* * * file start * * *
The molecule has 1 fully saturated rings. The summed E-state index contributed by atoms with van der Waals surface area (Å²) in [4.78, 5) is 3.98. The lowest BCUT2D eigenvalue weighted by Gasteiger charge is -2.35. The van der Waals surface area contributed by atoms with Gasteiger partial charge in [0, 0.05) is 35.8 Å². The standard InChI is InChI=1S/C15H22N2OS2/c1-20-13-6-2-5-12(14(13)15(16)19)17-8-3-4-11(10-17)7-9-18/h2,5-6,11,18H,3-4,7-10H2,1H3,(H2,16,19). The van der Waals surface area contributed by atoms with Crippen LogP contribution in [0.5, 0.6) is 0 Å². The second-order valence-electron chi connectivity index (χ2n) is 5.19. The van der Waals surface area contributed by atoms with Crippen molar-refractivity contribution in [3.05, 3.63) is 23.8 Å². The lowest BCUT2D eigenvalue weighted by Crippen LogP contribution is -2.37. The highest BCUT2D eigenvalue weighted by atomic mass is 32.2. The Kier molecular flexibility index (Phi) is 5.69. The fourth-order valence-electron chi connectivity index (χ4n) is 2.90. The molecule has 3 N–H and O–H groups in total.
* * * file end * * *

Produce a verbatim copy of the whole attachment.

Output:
The molecule has 1 fully saturated rings. The summed E-state index contributed by atoms with van der Waals surface area (Å²) in [4.78, 5) is 3.98. The lowest BCUT2D eigenvalue weighted by Gasteiger charge is -2.35. The van der Waals surface area contributed by atoms with Gasteiger partial charge in [0, 0.05) is 35.8 Å². The standard InChI is InChI=1S/C15H22N2OS2/c1-20-13-6-2-5-12(14(13)15(16)19)17-8-3-4-11(10-17)7-9-18/h2,5-6,11,18H,3-4,7-10H2,1H3,(H2,16,19). The van der Waals surface area contributed by atoms with Crippen LogP contribution in [0.5, 0.6) is 0 Å². The second-order valence-electron chi connectivity index (χ2n) is 5.19. The van der Waals surface area contributed by atoms with Crippen molar-refractivity contribution in [3.05, 3.63) is 23.8 Å². The lowest BCUT2D eigenvalue weighted by Crippen LogP contribution is -2.37. The highest BCUT2D eigenvalue weighted by atomic mass is 32.2. The Kier molecular flexibility index (Phi) is 5.69. The fourth-order valence-electron chi connectivity index (χ4n) is 2.90. The molecule has 3 N–H and O–H groups in total.